Shortly, positively up to the binding with its rich gilt tooled back and the red back-plates a roundly fine copy of this indispensable work with its Parrocel illustration setting the standard both artistically and hippologically as a value sui generis.
Offer no. 15,149 / sold
Voilà , up it goes
Stradanus, Johannes (= Jan van der Straet; Bruges 1523 – Florence 1605). Staphæ, sive Stapedes. The Invention of the Stirrup. Manufacture, sale & usage in their whole bustling plenty. Engraving by Theodore Galle (1571 Antwerp 1633) for Joan Galle (the former’s son; 1600 Antwerp 1676). C. 1591. Inscribed in the subject lower left: Joan. Stradanus inuent. / Joan. Galle excud. & within the caption field: 9. / title as above / Pedes, humi vt, stetere equo, insidentium / Cito leuati, vt ipsa scala subleuat. 7¾ × 10½ in (19.7 × 26.8 cm).
NOVA REPERTA / NEW DISCOVERIES & INVENTIONS 9. – Leesberg (New Hollstein, Stradanus) 331, III; Hollstein (Theod. Galle) from 410-430; Nagler (Stradanus) XVII, page 449, Nova reperta … set of 9 sheets, with captions … Engraved by Th. Galle.; Thieme-Becker (Galle Dynasty) XIII, page 105/II ad Th. G.: Besides he reproduced a number of compositions after Stradanus.
Extremely rare hippological specific
from the first Reperta series, which was followed by a simultaneous further one of 10 sheets engraved by Jan Collaert II, numbered 10 ff. All of them are
famous early representations of rarity ,
in which latter regard the presentation of the stirrups holds an additionally special position and consequentially is offered here for the first time, after an indeed only almost complete lot of both series was traded here in the 1970s.
“ the old did not know the stirrups ,
which seem to have appeared only at the time of Otto I (crowned 936) ”
( Meyers Konv.-Lex., 4th ed., XV , 259/I ).
Very fine impression on fine light laid paper of this nevertheless later state with the added edge line below, hard to read double circle watermark on the left, and excellently wide margins of 4.6-5.4 cm. – Above the right edge of the subject paled old numbering “10” in bister. – Small faint spot below the right caption field.
Offer no. 16,084 / EUR 1380. / export price EUR 1311. (c. US$ 1585.) + shipping
“ Drag Hunting ”
Vernet, Carle (actually Antoine Charles Horace V., Bordeaux 1758 – Paris 1836). La Chasse. Fox-hunting. The hunting party galloping across hilly landscape with the pack aside. The fox not visible yet. Aquatint by Louis Philibert Debucourt (1755 Paris 1832) printed in brown. Inscribed: C. Vernet del. / P. L. Debucourt sculp. / Déposé a la Bibliotheque Nalle. / A Paris chez Rolland, Place Victoires, No. 6., otherwise as above. 19 × 26¼ in (48.1 × 66.8 cm).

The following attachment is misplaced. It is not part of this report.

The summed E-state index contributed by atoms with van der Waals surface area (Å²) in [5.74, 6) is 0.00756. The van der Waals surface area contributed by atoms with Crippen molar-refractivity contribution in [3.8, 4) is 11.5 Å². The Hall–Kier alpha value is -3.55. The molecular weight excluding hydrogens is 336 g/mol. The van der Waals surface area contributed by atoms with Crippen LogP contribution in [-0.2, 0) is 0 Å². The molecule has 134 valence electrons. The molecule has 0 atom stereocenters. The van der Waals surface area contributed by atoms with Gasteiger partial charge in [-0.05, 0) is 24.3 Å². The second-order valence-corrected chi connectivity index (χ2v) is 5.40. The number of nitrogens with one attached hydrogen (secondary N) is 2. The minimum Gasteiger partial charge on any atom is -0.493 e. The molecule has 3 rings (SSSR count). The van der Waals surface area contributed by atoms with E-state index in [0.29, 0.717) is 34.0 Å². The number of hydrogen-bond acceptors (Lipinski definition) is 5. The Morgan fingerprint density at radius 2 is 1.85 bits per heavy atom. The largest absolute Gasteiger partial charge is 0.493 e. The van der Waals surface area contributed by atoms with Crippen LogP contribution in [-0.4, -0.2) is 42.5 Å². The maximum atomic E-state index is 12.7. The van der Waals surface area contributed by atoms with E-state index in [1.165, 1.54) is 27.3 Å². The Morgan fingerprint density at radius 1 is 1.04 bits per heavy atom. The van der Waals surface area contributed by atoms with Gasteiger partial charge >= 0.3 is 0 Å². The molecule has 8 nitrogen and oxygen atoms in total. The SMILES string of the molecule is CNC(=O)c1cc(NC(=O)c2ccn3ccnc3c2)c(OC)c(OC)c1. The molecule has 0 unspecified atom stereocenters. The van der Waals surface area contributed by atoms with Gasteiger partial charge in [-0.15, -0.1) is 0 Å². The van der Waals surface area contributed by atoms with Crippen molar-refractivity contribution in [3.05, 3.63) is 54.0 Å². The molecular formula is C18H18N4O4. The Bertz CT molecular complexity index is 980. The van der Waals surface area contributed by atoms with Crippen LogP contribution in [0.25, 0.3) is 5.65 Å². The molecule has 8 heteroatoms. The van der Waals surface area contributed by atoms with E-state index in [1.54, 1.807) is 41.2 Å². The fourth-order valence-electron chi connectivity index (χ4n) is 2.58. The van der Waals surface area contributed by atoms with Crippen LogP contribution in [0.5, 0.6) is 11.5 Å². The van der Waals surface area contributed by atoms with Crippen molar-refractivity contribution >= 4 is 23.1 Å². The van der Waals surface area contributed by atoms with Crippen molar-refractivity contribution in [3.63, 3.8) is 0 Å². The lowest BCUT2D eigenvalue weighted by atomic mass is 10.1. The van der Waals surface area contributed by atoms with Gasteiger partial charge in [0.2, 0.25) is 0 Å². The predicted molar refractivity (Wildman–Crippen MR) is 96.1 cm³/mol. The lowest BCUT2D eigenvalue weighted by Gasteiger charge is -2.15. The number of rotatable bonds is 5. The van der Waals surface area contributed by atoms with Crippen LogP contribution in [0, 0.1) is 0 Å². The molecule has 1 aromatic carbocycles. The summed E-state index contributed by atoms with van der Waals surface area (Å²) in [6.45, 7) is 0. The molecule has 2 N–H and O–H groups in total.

Dayot 2, II (with ill.); Fenaille 141, II, each final state with the letter. – Two minimal box pleats in the sky. – On untrimmed Van Gelder Zonen laid paper with margins on three sides 4-4.8, above 2.5 cm wide in addition to the already wide white platemark.
Superior splendid sheet
in Debucourt’s characteristic painterly aquatint manner and wanted as all his engravings. For the horse-crazy Vernet meanwhile a sujet par excellence:
In 1784 the same father – the landscape and marine painter Claude Joseph V. – who urged the son only one year before “he should restrain from riding, and not leave his works incomplete” bought him a horse as further stimulation.
Offer no. 12,292 / EUR 1508. / export price EUR 1433. (c. US$ 1732.) + shipping
walls — our secret communicators
“ This Young Tiger Horse
bred at Orange=Polder a village not far from Delft
in the province of Holland
had this Ear-bouquet of black color
like the other spots and
has been paid for as a rarity very dearly
by the manorial family of counts Promnitz from Silesia
during their Dutch journey in 1743. ”
The Instantaneous Rendition …
— J. El. Ridinger sc(ulpsit): et excud(it). 1745 —
of the Tiger Horse with the quite unique ear-bouquet after the portrait painted from life by Christian Ludwig Baron von Löwenstern (1701 Darmstadt 1754). Copper printing plate in reverse. Inscribed: Lib: Baro de Löuenstern ad viv: pinx. Darmst. … 13¾ × 11¼ in (35 × 28.5 cm).
As hippological wonder the portrait of the Promnitz trouvaille was conceivably painted already during the return and entrusted to Ridinger as first resort for such for instantaneous documentation within his running series of zoological case examples. Baron von Löwenstern, closely connected with the court at Darmstadt and active also as poet and composer, was, like Goethe, an amateur artist with nonetheless a most extensive painted œuvre. Adequately hereto then
the original printing plate
in reverse to sheet 38 (etching with engraving, Thienemann & Schwarz 280, “The six horses contained in this collection later had been sold also separately”) of the Representation of the Most Wondrous Deer and other Animals
in the reddish golden brilliance
of its 272 years old copper
as correspondingly trouvaillesque, worldwide unique collector’s object par exellence traced back here far beyond Thieme-Becker (vol. XXVIII, 1933, p. 308)